Stepping into the footprints of giants, the students gave a fine account of this work, especially Andrew Trego as the suave and insinuating Iago and Evelyn Toh as the playful, malicious Emilia. By the way, Limón didn't give his characters their stage names. He designated them as archetypes: "The Moor," "His Friend," and so forth. They all begin with dignity, and they're all destroyed in the end.
The weekend's program at the Conservatory also included the premieres of Parren Ballard's Radian, a showpiece for academic ballet steps with unexpected realignments, and Foil, by Conservatory graduate Thang Dao. Dao's work was a string of actions and accompaniments that I thought were meant to be zany until I read the high-minded program note.
Doug Varone, whose company was presented by CRASHarts, came up through the Limón lineage, and he's kept the sense that dancing is an aspect of the life we all lead. Each of the 20 installments of Chapters from a Broken Novel was triggered by a provocative phrase Varone heard or read or saw. The "chapters" consist of dances for the seven-member ensemble and smaller, more intimate scenes. The novel seems to have no plot; the chapters probably can be performed in any order or combination. By the end of the 90-minute work, the dancers have emerged as distinct individuals.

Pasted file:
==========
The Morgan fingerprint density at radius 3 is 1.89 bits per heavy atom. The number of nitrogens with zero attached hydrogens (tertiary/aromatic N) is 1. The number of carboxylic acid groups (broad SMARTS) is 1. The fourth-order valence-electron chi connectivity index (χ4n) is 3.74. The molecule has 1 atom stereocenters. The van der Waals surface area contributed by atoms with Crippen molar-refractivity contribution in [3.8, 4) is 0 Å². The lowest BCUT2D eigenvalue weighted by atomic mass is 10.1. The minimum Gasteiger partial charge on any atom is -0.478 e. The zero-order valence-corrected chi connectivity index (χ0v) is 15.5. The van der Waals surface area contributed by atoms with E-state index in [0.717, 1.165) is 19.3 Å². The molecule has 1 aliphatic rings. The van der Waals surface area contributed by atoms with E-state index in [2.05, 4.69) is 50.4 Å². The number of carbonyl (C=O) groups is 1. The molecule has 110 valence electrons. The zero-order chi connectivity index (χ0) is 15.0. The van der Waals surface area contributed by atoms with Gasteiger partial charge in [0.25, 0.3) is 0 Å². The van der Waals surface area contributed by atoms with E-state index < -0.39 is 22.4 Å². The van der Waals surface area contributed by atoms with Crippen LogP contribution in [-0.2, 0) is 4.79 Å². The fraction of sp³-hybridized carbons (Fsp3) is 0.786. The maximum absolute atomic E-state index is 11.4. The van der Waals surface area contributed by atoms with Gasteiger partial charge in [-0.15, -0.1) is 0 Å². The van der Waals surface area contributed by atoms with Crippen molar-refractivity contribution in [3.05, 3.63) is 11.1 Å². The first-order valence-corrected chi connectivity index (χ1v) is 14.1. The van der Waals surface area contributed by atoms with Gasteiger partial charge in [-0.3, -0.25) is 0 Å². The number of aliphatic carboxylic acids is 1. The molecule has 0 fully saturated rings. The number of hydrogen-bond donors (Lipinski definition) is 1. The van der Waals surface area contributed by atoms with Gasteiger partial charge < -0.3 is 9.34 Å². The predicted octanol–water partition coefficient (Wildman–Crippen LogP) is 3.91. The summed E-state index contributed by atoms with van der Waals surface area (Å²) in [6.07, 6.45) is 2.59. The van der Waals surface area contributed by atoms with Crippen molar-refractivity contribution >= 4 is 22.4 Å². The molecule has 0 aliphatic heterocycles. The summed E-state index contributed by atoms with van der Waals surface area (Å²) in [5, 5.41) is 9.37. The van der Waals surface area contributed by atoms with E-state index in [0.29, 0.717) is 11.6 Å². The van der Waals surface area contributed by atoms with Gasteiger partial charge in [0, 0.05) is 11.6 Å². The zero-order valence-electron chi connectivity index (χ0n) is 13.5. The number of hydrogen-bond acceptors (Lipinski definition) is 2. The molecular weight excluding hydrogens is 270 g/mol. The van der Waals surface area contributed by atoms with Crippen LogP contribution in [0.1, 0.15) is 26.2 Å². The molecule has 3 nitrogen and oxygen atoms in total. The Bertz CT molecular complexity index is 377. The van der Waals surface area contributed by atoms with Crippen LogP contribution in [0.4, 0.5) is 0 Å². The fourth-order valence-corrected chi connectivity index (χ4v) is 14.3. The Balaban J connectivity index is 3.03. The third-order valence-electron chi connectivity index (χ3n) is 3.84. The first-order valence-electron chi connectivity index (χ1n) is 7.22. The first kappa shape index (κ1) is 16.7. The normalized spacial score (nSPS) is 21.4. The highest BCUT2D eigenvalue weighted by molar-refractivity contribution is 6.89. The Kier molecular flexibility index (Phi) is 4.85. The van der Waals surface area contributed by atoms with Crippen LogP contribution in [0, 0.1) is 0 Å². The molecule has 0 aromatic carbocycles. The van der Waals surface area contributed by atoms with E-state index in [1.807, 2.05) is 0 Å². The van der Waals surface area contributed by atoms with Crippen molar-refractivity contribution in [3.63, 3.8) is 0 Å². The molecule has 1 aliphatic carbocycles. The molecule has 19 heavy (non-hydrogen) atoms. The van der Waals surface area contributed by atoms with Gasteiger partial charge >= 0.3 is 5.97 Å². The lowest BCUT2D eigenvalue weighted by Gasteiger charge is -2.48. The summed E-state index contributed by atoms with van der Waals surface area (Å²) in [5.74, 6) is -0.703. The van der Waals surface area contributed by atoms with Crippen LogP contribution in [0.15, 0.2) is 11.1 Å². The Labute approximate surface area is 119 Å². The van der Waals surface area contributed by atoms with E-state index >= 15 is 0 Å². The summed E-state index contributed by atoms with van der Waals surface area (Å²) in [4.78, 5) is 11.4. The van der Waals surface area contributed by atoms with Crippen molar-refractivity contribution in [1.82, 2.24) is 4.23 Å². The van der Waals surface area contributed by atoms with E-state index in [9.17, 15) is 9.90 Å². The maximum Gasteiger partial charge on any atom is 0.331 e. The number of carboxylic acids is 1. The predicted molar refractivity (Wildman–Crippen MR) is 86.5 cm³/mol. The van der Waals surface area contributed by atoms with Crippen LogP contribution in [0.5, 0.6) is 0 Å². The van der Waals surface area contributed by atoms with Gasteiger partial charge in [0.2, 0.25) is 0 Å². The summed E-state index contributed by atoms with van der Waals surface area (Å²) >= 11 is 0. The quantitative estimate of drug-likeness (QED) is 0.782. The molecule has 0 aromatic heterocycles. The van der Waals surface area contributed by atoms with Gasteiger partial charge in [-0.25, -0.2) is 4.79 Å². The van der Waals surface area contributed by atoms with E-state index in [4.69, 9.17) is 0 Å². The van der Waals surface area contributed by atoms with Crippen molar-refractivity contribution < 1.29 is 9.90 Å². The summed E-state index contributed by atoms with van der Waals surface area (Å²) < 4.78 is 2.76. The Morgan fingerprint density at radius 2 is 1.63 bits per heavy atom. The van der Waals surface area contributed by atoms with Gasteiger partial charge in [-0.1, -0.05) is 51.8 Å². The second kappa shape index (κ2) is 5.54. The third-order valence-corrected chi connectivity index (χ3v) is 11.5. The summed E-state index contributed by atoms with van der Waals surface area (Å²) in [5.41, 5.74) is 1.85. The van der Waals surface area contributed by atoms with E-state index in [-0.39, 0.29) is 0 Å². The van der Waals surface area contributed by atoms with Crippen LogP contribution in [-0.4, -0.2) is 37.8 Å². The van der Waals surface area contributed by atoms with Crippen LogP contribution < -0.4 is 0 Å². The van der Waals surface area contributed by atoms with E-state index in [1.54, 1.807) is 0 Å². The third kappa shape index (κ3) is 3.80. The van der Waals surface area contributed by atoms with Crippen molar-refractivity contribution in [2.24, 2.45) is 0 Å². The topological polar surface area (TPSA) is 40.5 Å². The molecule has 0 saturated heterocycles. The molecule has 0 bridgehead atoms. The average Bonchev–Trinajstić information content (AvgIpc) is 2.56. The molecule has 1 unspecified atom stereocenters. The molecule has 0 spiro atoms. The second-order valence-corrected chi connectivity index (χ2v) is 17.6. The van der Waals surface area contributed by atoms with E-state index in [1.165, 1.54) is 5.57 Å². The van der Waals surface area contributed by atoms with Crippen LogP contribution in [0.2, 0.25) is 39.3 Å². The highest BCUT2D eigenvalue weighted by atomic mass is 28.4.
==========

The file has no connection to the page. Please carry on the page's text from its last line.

Chapters began at high energy ("Spilling the Contents"), with all the dancers running, falling, rolling, spiraling through the space. Frequently they were all doing different movements, but then with a sudden whoosh, clumps of them would dive to the floor in the same direction. Or the swirling frenzy would momentarily even out into neat line-ups. I realized that there was a sense of design in this all along, and that it was coming from an almost hidden musicality. All the dancers were following some level of David Van Tieghem's dense synthesizer music, so even when the stage looked chaotic, it felt rhythmically organized.
From there, the dance went on to cover a big range of energies and episodes, from snapshots (in "Funeral," Eddie Taketa takes the whole of a two-minute piece of music to get up from the floor to standing) to extended love stories (in "Égalité," Julia Burrer and Natalie Desch dance around each other with soft, encircling arms, and after an embrace, they settle down face to face, walking on their knees, while you hear women's voices chatting comfortably in the background).
Jane Cox's lighting was an equal partner with Van Tieghem's rich score in giving the piece variety and dramatic texture. Alex Springer staggered in the dark as spotlights stabbed through the space ("Target Practice"). I wasn't sure whether he was trying to get into the light or avoid it. Erin Owen's bathroom regimen spun out into a raucous pink disco fantasy in "Tile Riot."
In several scenes, persons tried to make contact with partners and were impeded by their own physical resistance — bad timing, a locked knee — or were pulled away by other persons. To a Latin rhythm, Springer and Ryan Corriston tentatively began dancing together ("Men"). Taketa appeared and cut in. The three then engaged in an amiable dance of partner switching that ended in a dancing triumvirate. I loved the way the men underplayed a situation that could easily have slid into camp.